Santander reaches auto loan settlement; OCC’s Otting to Step down
Receiving Wide Coverage ...
Let’s settle this
Santander Consumer USA, one of the largest subprime auto lenders, agreed to a $550 million settlement “with nearly three dozen states to settle charges of predatory auto lending to low-income and subprime borrowers,” the Wall Street Journal reported. The settlement resolves charges that the company, the U.S. consumer lending unit of Spanish banking giant Banco Santander, “made loans borrowers couldn’t afford to repay. The states also claim that Santander failed to monitor dealers that falsified borrowers’ incomes and other information when submitting loan applications.”
“The settlement includes $65 million of restitution for consumers. It also involves some $433 million in loan forgiveness, including for customers who have had cars repossessed but still owe money to Santander. The lender also agreed to waive balances for customers who have very low credit scores and who had stopped paying their loans as of the end of last year.”
“Santander knowingly exposed borrowers to unnecessary risk and placed them into loans with a high probability of default,” said Illinois attorney general Kwame Raoul, who led the coalition, the Financial Times reported.
“The agreement announced Tuesday caps an investigation the attorneys general launched early in 2015,” American Banker’s Laura Alix reports. “The coalition said its investigation revealed Santander Consumer knew that certain groups of consumers had a high risk of default, but still steered them into loans with high loan-to-value ratios, significant back-end fees and high payment-to-income ratios.”
Wall Street Journal
Comptroller of the Currency Joseph Otting, who “has made it a top priority to overhaul rules for the Community Reinvestment Act,” is expected to step down this week, the Journal reported. Otting, a former bank CEO who has served in the post since November 2017, “told Senate lawmakers last week that he sought to accelerate completion of the change amid the coronavirus pandemic.”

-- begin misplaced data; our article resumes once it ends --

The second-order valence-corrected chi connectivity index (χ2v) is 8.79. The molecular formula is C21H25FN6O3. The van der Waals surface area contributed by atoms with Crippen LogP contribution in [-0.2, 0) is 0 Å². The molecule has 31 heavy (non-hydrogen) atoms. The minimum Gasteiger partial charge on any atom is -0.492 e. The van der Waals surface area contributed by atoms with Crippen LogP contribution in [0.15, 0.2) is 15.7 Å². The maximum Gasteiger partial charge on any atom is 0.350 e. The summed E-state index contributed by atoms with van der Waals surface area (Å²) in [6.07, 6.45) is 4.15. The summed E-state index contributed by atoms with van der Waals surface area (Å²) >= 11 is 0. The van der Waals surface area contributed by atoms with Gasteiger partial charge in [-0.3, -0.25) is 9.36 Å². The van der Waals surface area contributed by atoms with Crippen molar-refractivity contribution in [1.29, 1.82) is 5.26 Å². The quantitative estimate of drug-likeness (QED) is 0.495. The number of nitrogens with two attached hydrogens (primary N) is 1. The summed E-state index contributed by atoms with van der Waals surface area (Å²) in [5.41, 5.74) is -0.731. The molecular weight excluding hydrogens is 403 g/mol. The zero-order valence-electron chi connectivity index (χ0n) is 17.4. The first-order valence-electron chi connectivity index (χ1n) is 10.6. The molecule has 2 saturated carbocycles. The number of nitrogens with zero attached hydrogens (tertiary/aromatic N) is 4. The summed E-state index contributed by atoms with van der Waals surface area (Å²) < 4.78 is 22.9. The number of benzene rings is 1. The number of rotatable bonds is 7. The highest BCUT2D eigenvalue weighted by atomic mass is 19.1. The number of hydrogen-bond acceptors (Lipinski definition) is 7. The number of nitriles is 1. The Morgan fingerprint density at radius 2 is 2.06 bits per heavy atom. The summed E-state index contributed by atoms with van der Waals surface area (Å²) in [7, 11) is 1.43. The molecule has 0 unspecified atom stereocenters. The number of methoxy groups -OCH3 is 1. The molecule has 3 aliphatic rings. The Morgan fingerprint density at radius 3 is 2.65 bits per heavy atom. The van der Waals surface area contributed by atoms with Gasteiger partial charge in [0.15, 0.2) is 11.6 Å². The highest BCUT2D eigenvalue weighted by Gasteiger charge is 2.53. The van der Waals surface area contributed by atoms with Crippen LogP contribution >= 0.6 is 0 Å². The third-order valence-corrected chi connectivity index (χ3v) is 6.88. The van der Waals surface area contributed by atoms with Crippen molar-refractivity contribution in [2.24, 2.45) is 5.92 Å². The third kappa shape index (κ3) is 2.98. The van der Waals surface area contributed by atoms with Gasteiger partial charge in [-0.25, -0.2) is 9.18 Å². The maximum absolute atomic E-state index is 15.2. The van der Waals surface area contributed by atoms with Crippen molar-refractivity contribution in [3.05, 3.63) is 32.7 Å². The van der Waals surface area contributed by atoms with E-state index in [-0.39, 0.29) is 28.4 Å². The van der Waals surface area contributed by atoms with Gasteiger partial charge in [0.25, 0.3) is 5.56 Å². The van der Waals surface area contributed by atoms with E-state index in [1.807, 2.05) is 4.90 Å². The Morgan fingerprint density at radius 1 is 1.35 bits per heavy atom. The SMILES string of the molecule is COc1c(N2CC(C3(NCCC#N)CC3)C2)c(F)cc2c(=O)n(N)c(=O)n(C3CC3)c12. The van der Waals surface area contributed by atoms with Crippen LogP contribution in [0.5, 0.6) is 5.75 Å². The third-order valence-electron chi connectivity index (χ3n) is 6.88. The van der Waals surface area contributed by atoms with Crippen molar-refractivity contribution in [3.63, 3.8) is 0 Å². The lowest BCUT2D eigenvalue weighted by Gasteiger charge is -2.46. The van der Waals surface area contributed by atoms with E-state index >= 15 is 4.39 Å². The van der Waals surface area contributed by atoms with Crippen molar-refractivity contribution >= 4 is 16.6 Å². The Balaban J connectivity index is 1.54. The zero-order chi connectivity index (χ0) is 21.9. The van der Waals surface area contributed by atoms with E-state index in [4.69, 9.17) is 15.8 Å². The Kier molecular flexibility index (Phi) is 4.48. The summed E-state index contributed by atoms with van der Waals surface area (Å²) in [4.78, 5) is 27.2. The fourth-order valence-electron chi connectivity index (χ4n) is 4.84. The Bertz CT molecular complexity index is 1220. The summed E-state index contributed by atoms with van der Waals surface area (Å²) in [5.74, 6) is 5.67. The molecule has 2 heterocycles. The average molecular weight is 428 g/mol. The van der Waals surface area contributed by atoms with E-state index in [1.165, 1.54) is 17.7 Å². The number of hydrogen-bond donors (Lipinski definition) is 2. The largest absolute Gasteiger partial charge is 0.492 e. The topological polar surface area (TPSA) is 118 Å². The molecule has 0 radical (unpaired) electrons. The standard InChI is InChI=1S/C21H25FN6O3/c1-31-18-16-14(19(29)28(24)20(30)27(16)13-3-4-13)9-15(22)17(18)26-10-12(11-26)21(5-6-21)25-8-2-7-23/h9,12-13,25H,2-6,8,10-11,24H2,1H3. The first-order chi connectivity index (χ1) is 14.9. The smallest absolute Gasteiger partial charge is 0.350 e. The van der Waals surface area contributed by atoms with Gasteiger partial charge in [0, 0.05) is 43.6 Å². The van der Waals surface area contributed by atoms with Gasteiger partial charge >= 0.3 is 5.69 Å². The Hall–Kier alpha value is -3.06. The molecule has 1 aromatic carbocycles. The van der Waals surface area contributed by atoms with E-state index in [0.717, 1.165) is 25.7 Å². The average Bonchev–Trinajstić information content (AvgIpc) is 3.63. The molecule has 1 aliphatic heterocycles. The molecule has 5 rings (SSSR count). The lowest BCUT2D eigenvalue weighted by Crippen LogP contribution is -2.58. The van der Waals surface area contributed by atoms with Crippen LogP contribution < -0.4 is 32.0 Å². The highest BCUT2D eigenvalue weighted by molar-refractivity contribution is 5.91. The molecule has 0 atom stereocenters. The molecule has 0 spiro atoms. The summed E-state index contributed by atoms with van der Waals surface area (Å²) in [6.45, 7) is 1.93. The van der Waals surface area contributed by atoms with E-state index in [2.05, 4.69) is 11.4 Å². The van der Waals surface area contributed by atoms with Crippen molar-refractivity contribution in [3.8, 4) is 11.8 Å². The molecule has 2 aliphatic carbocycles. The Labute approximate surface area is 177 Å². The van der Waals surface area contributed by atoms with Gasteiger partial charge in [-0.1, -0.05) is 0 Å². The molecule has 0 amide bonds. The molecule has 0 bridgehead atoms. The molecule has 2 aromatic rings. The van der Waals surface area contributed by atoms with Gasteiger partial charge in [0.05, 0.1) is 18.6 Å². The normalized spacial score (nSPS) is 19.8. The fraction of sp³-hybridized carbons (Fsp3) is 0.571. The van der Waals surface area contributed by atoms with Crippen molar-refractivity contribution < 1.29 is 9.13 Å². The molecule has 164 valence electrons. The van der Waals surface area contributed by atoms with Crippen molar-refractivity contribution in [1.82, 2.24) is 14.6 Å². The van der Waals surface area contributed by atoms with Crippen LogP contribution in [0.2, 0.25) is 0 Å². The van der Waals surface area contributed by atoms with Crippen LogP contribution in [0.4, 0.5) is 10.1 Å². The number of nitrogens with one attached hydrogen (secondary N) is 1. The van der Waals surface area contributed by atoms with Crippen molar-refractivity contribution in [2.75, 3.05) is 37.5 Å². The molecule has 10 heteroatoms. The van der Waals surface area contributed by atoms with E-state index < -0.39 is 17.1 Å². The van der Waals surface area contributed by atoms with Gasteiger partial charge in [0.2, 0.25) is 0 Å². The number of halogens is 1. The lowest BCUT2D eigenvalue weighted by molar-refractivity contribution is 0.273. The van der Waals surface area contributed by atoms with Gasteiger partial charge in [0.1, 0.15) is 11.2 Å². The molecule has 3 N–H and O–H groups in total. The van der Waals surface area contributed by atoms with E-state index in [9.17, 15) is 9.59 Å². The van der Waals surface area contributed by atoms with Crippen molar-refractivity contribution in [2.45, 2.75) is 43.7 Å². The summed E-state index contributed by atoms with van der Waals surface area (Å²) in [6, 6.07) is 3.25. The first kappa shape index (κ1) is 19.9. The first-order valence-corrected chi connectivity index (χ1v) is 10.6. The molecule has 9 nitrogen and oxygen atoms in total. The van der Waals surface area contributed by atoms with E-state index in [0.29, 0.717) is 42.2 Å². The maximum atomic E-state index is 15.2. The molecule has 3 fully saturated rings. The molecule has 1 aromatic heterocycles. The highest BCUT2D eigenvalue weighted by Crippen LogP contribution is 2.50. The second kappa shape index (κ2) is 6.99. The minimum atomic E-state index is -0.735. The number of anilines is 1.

The OCC will release a final rule Wednesday “that makes significant changes to its proposed overhaul of the [CRA],” one day before Otting steps down, American Banker reports.
The truth hurts
“At least 30 public companies that received loans under the Paycheck Protection Program say they plan to keep the money — a decision some said could lead to an audit of their applications. The Treasury Department, after ruling that businesses with access to other sources of capital weren’t eligible for the forgivable loans, gave public companies until Monday to return the funds.”
While many have returned the funds, including AutoNation, Shake Shack and the owner of Ruth’s Chris Steakhouse, “at least 30 others said they were keeping the money—around $110 million in all—those companies, whose market caps range from about $4.5 million to $560 million, say they believe they are eligible.” But “an audit, they say, could harm their business by reducing liquidity and leading to penalties or fines.”
Inside the tent
The U.S. Supreme Court “is considering whether to shed light on the links” between President Trump and Deutsche Bank. But if the Supreme Court orders Deutsche “to produce the vast array of documents demanded by Congress … it would also provide more insight into Deutsche itself. What risks did it take on? And after years in which there was reckless trading, allegations of false accounting and inept management,has it really changed?”
Short seller TCI Fund Management, “one of Europe’s most successful investors,” is calling “for a criminal investigation into alleged accounting fraud” at Wirecard, the German payments company. “According to German prosecutors, TCI is raising the suspicion of embezzlement against Wirecard executives tied to the group’s acquisition of the Indian company Hermes as well as unsecured loans that Wirecard made to third-party business partners.”
“Wirecard shares have lost two-fifths of their value since the results of a six-month KPMG special audit were released late last month. The accounting firm said it encountered ‘obstacles’ to its work, and that it was unable to verify that the ‘lions share’ of Wirecard’s operating profits between 2016 and 2018 were genuine.”
JPMorgan Chase shareholders reelected all of the bank’s board members on Tuesday, including former Exxon Mobil CEO Lee Raymond, who “was targeted by critics who said his previous role leading a major oil company put him at odds with the goals of the Paris Climate Agreement,” which JPMorgan CEO Jamie Dimon said the bank supports.
“The vote showed investors were willing to go along with Dimon’s assertions that the bank can support green initiatives, while continuing financing deals with some fossil fuel companies,” Reuters said. “Each director received support of at least 84% of investors' votes at the bank's annual meeting.”
Separately, JPMorgan Chase said it has “given out more than $30 billion in loans to over 250,000 businesses” as part of the Paycheck Protection Program, Dimon said. “The size of the average loan under the (PPP) was $122,000 and half of the loans went to companies with fewer than five employees,” Reuters reported.